Over the past few decades, medical school curricula have grown to include bioethics courses, recognizing the importance of ethical clinical practice [1, 2, 3]. As a medical student, I have found that one of the most difficult ethical challenges for myself and others during training has been simply learning bioethics. This project examines some of the issues I have seen in bioethics education, which stymie both knowledge uptake by students and the application of moral thought in day-to-day practice; it then suggests a new approach to teaching bioethics, one founded in what I call “synthetic ethics” – being able to engage in moral reasoning that is vibrant and flexible, rather than dogmatic and unexamined, using the challenges posed by COVID-19 as a case study.
I outline three general issues in bioethics pedagogy that curtail students’ ability to engage in synthetic ethics, informed by both my own experience and the existing literature: 1) teachers not challenging personal subjectivism, which fails to inculcate students with the moral character they need as physicians ; 2) espousal of the hard, intransigent deontology of some faculty and the AMA [5, 6]; and 3) the cavalier disinterest of many students towards the humanities . This is all in the context of our pluralistic society, which makes approaching ethical quandaries even more complex and challenging for many non-philosophers; if pluralism is abandoned for ethical absolutism, we run the risk of ethical imperialism .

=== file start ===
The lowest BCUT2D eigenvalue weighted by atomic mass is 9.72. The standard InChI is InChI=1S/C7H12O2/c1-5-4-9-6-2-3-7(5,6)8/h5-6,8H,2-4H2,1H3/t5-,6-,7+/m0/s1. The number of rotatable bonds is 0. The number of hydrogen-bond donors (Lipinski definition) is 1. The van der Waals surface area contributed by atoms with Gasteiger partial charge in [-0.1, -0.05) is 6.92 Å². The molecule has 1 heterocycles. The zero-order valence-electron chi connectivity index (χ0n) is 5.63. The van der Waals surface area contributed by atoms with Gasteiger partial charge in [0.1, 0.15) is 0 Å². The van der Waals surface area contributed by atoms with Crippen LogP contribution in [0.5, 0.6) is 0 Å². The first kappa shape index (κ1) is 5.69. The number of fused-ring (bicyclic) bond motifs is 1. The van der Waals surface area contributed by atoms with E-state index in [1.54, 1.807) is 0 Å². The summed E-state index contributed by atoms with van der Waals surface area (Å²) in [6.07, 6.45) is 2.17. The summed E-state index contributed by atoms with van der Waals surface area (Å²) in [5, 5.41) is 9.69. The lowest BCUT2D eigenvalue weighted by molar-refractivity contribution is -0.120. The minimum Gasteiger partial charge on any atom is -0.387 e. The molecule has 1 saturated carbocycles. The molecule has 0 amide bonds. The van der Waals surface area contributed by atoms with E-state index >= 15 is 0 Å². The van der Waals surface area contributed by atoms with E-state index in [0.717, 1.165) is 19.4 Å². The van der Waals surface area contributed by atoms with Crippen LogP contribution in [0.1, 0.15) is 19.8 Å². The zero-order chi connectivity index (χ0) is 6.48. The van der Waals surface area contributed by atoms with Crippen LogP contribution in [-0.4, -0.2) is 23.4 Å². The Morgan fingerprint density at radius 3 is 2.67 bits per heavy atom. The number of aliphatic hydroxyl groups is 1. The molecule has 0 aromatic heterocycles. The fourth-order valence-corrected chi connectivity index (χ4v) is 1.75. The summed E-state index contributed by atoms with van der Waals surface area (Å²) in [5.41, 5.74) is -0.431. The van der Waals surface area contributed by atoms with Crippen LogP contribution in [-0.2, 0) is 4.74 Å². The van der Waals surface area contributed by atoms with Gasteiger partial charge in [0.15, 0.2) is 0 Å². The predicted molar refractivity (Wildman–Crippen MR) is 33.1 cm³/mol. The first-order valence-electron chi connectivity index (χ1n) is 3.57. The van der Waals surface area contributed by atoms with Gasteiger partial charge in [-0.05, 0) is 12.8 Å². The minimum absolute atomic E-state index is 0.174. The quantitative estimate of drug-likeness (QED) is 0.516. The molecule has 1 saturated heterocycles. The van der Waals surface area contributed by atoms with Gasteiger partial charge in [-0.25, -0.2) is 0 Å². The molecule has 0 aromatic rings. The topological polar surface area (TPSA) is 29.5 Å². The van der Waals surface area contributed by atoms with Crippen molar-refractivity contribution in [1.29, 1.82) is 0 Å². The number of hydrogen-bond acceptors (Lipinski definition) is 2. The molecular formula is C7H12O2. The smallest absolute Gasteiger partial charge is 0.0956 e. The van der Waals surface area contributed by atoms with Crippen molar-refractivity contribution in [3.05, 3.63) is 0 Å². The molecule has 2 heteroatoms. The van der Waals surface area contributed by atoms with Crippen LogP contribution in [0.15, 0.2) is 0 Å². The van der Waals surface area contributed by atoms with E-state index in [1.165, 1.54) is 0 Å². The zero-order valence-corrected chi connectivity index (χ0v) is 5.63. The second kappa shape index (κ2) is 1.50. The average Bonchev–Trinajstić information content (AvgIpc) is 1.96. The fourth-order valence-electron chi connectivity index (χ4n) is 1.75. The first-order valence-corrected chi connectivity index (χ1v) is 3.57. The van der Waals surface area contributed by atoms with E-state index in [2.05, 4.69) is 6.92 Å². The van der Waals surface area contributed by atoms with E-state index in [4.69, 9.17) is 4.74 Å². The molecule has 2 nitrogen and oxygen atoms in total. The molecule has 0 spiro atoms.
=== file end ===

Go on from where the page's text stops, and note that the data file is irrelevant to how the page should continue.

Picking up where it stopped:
The need for effective bioethical thought is demonstrated by scenarios like the COVID pandemic: resources are stretched and the disease is global – and the bioethical establishment provides solutions that are unsatisfying, pitting basic principles against each other with no resolution [9, 10]. This is where synthetic ethics becomes really necessary: it allows us to balance different cultural and moral considerations to find new solutions that are better for patients and providers. By engaging with synthetic ethics – adopting a Hegelian approach (Figure 1) to resolving theoretical tensions and being willing to bracket out overly-deontological values – we can combine disparate theories or their component parts, allowing us to better address these issues and come up with new solutions.
I close with a few thoughts on implementation of synthetic ethics: more rigorous teaching of basic ethical theories, emphasizing innovation and out-of-the-box thinking, utilizing stimulating case studies and being willing to move to pass/fail grading all are possible ways to incorporate synthetic ethics training into medical school coursework. By doing so, we will develop the faculties that physicians need to address the problems that will inevitably arise during our careers.
The author has no competing interests to declare.
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